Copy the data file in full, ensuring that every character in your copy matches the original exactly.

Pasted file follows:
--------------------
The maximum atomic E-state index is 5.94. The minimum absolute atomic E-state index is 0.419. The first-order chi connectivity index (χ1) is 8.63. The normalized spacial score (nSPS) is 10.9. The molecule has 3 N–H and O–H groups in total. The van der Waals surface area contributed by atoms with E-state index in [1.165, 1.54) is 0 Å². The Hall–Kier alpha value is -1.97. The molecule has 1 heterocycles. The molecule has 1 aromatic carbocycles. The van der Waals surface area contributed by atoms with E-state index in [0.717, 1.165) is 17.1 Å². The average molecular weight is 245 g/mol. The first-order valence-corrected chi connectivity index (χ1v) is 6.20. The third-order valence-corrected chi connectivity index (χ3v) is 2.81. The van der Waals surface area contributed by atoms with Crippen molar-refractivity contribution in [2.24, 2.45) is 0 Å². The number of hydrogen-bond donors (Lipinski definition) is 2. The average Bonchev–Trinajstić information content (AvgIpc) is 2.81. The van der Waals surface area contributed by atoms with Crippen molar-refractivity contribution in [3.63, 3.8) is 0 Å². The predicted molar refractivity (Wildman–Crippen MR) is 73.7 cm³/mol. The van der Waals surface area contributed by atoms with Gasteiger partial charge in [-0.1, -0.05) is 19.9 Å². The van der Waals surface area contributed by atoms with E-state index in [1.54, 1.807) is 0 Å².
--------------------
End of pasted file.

The maximum atomic E-state index is 5.94. The minimum absolute atomic E-state index is 0.419. The first-order chi connectivity index (χ1) is 8.63. The normalized spacial score (nSPS) is 10.9. The molecule has 3 N–H and O–H groups in total. The van der Waals surface area contributed by atoms with E-state index in [1.165, 1.54) is 0 Å². The Hall–Kier alpha value is -1.97. The molecule has 1 heterocycles. The molecule has 1 aromatic carbocycles. The van der Waals surface area contributed by atoms with E-state index in [0.717, 1.165) is 17.1 Å². The average molecular weight is 245 g/mol. The first-order valence-corrected chi connectivity index (χ1v) is 6.20. The third-order valence-corrected chi connectivity index (χ3v) is 2.81. The van der Waals surface area contributed by atoms with Crippen molar-refractivity contribution in [2.24, 2.45) is 0 Å². The number of hydrogen-bond donors (Lipinski definition) is 2. The average Bonchev–Trinajstić information content (AvgIpc) is 2.81. The van der Waals surface area contributed by atoms with Crippen molar-refractivity contribution in [3.63, 3.8) is 0 Å². The predicted molar refractivity (Wildman–Crippen MR) is 73.7 cm³/mol. The van der Waals surface area contributed by atoms with Gasteiger partial charge in [-0.1, -0.05) is 19.9 Å². The van der Waals surface area contributed by atoms with E-state index in [1.54, 1.807) is 0 Å².